Referring now to FIG. 3, the same first signal appears at the output of the same stage 100 as in FIG. 2. However, the arrangement of FIG. 3 utilizes the change in frequency rather than the change in amplitude excursion. To this end, the first signal is supplied to a second stage 202 which derives from the first signal a square wave signal of fixed amplitude. This square wave signal is supplied to a third stage 204, which converts the square wave signal to a signal substantially identical in wave form to the second signal obtained from stage 102. This substantially identical signal is then supplied through stage 104 and then through stage 106 in the same manner as in FIG. 2. However, unlike the arrangement in FIG. 2, an amplifier stage 206 is inserted between stages 104 and 106 to provide additional gain because the desired fourth signal yielded at the output of stage 106 of FIG. 3 would otherwise be at too low a level as compared to the fourth signal yielded at the output of stage 106 in FIG. 2.

Stage 202 consists of capacitor 74, resistor 68, operational amplifier 70 and zener diode 72 connected between the output and one input of amplifier 70.

Stage 204 consists of capacitor 76, diodes 78 and 80, operational amplifier 82 and a low pass filter [resistor 84 and shunting capacitor 86] connected between the output and input of amplifier 82.

Stage 206 is substantially identical to stage 106 except that stage 206 does not use capacitor 64. The elimination of this capacitor eliminates the use of a low pass filter which, in this stage, is undesired.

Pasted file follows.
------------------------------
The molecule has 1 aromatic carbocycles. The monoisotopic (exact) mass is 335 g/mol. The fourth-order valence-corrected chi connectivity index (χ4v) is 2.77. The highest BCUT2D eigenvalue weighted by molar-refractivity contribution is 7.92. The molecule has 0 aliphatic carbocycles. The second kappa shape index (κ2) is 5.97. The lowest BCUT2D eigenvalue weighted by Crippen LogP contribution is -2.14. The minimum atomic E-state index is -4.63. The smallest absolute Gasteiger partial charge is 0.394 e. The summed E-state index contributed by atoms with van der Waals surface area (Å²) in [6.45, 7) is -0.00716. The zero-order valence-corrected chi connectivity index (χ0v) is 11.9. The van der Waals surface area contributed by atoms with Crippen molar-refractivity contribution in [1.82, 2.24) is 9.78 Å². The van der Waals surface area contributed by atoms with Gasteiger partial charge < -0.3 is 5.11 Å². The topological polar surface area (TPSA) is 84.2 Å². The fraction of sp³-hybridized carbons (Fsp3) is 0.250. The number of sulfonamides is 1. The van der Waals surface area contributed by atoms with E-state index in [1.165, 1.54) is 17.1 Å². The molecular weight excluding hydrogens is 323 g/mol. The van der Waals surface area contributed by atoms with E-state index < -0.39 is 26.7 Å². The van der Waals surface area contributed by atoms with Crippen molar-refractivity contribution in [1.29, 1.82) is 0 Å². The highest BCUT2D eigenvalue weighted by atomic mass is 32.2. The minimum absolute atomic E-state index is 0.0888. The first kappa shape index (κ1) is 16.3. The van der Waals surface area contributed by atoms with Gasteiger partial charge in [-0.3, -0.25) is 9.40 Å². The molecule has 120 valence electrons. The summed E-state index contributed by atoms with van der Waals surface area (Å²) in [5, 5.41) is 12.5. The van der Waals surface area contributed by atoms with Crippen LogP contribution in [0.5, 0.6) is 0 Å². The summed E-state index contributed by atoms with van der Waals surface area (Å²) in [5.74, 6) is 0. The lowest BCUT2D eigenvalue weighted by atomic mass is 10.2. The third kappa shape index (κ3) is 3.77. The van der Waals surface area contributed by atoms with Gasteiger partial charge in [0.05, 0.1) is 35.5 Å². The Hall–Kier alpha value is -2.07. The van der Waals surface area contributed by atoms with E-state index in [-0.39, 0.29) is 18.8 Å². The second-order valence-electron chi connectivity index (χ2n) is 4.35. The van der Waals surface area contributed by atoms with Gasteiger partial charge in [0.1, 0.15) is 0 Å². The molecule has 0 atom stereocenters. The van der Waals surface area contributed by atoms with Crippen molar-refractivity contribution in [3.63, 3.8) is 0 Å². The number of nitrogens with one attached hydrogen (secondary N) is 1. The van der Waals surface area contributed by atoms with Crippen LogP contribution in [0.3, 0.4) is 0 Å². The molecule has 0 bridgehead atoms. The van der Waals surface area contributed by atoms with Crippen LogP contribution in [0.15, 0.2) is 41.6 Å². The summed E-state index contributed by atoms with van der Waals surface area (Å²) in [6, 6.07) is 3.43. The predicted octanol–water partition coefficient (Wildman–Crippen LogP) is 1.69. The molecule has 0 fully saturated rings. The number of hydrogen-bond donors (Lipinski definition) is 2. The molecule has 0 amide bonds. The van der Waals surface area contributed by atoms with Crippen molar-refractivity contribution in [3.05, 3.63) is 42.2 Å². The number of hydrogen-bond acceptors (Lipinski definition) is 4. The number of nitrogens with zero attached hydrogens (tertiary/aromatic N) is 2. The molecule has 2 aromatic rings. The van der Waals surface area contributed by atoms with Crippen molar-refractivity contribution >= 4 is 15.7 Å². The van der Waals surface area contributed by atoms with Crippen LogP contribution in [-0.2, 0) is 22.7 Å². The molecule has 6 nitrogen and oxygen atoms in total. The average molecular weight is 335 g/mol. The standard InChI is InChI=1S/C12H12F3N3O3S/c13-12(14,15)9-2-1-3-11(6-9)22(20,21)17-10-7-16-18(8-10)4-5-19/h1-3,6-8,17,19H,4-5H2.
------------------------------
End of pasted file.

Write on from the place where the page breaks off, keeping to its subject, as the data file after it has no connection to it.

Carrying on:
All of the operational amplifiers can be identical, but have been given different identification numbers to facilitate the description of the circuitry.

While the fundamental novel features of the invention has been described and pointed out, it will be understood that various substitutions and changes in the form of the details of the embodiments shown may be made by those skilled in the art without departing from the concepts of the invention as limited only by the scope of the claims which follow.

Patent Citations
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Referenced by
Citing PatentFiling datePublication dateApplicantTitle
US4792715 *Nov 16, 1987Dec 20, 1988Barsky Michael FRobot gripper control system using PVDF piezoelectric sensors
US4801837 *Dec 8, 1987Jan 31, 1989Tello AdamsPiezoelectric load measurement apparatus and circuits
US5438230 *Dec 6, 1994Aug 1, 1995Motorola, Inc.Piezoelectric material detector
US5889351 *Nov 20, 1995Mar 30, 1999Ngk Insulators, Ltd.Device for measuring viscosity and device for measuring characteristics of fluid
US5960129 *Dec 22, 1997Sep 28, 1999Bayer CorporationMethod and apparatus for detecting liquid and gas segment flow through a tube
US6046960 *Sep 16, 1993Apr 4, 2000Simmonds Precision Products, Inc.Apparatus and method for discriminating true and false ultrasonic echoes
US6223588Apr 8, 1998May 1, 2001Heriot-Watt UniversityDew point and bubble point measurement
WO1996041156A1 *May 9, 1996Dec 19, 1996Deka Products LpIntravenous-line air-detection system
WO1998045691A1 *Apr 6, 1998Oct 15, 1998Rhoderick William BurgassDew point and bubble point measurement
Classifications
U.S. Classification310/321, 310/338, 310/800, 310/316.01, 310/324, 73/290.00V
International ClassificationG01N29/036, H03B5/32
Cooperative ClassificationY10S310/80, G01N2291/02433, H03B5/32, G01N29/036
European ClassificationG01N29/036, H03B5/32
Legal Events
DateCodeEventDescription
Sep 24, 1991REMIMaintenance fee reminder mailed
Feb 23, 1992LAPSLapse for failure to pay maintenance fees
Apr 28, 1992FPExpired due to failure to pay maintenance fee
Effective date: 19920223